When the novel coronavirus pandemic took over the world, there wasn’t a person or company whose life was not impacted by COVID-19. The financial markets in particular were significantly influenced, the stock market reeled, and businesses were effectively shut down in many cases.
Once it became apparent that the coronavirus was likely to be an ongoing problem in the world and the U.S., companies needed to figure out how they were going to continue to operate. With that in mind, the U.S. Securities and Exchange Commission (SEC) issued a set of guidelines in late June called the CF (Corporate Finance/CorpFin) Disclosure Guidance Topic No. 9A.
These guidelines provide additional responsibilities that corporations will need to adhere to when disclosing information to potential investors in light of the coronavirus pandemic. Continue reading to learn more about what these guidelines entail and what kinds of consequences corporations can expect to face if these guidelines are violated.
CorpFin generally encourages corporations to provide material disclosures to investors as they evaluate the current and future expected impact of COVID-19. However, these new guidelines suggest that corporations issue disclosures as if they were looking at the expected impact through the eyes of upper management.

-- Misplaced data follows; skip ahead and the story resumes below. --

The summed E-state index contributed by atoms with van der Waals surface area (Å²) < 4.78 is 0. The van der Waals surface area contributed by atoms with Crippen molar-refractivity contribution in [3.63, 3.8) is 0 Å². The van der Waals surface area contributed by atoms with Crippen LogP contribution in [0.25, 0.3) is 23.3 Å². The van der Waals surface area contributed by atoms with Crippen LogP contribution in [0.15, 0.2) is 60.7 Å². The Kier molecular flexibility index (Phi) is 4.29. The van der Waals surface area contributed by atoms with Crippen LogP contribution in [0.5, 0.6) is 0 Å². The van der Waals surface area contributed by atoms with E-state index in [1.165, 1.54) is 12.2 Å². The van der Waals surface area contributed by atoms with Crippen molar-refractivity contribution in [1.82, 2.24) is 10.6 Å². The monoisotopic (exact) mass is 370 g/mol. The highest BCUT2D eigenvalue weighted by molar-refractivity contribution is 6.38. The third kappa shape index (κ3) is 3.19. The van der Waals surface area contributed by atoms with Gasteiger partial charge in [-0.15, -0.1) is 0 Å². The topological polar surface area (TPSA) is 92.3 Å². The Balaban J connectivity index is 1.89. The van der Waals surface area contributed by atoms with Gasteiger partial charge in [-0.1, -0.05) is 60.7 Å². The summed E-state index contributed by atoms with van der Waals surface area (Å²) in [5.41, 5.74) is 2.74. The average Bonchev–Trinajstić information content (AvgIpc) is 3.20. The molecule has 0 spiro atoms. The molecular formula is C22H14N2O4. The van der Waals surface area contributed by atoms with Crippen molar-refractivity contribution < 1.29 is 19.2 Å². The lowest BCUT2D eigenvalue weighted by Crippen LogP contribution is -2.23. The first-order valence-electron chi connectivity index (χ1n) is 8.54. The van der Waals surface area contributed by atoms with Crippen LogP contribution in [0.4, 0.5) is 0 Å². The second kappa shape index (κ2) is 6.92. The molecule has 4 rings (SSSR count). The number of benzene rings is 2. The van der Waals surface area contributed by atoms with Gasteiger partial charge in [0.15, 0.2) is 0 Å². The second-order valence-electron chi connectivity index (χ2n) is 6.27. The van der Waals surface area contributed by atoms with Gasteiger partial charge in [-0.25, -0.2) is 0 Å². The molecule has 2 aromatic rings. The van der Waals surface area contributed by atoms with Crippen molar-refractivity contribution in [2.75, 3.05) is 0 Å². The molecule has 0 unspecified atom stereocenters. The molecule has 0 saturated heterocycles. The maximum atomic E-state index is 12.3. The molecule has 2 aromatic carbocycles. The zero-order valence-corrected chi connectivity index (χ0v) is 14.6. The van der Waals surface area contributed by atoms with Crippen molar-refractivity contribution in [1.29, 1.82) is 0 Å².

This includes analyzing the risks and effects and continuing to issue new disclosures as their circumstances may change over time.
Specifically, CorpFin encourages companies to provide “robust and transparent disclosures about how they are dealing with short- and long-term liquidity and funding risks in the current economic environment, particularly to the extent efforts present new risks or uncertainties to their businesses.”
Considerations CorpFin would like corporations to take into account include:
The SEC has reiterated that corporations that fail to issue accurate and complete disclosures as outlined in the CorpFin Disclosure Guidance Topic No. 9A will be handled appropriately.
The SEC is prepared to take aggressive action against companies engaging in misinformation, improper disclosures, and various types of disclosure-related fraud. In fact, they are currently beginning to make inquiries regarding corporations that have received loans under the Small Business Association’s Paycheck Protection Program.
Individuals who may have information regarding suspected disclosure fraud or other securities violations in a particular corporation can reach out to a respected SEC whistleblower lawyer to begin the process of reporting their tips to the SEC. In doing so, whistleblowers may be entitled to a substantial whistleblower award for their efforts in coming forward.
If you have information about a corporation that is violating the SEC’s corporate disclosure guidelines amid COVID-19, or any other type of securities violation, reach out to a reputable SEC whistleblower lawyer at Meissner Associates. You can reach our office by phone at 1-866-764-3100 or through the online contact form we have included at the bottom of this page.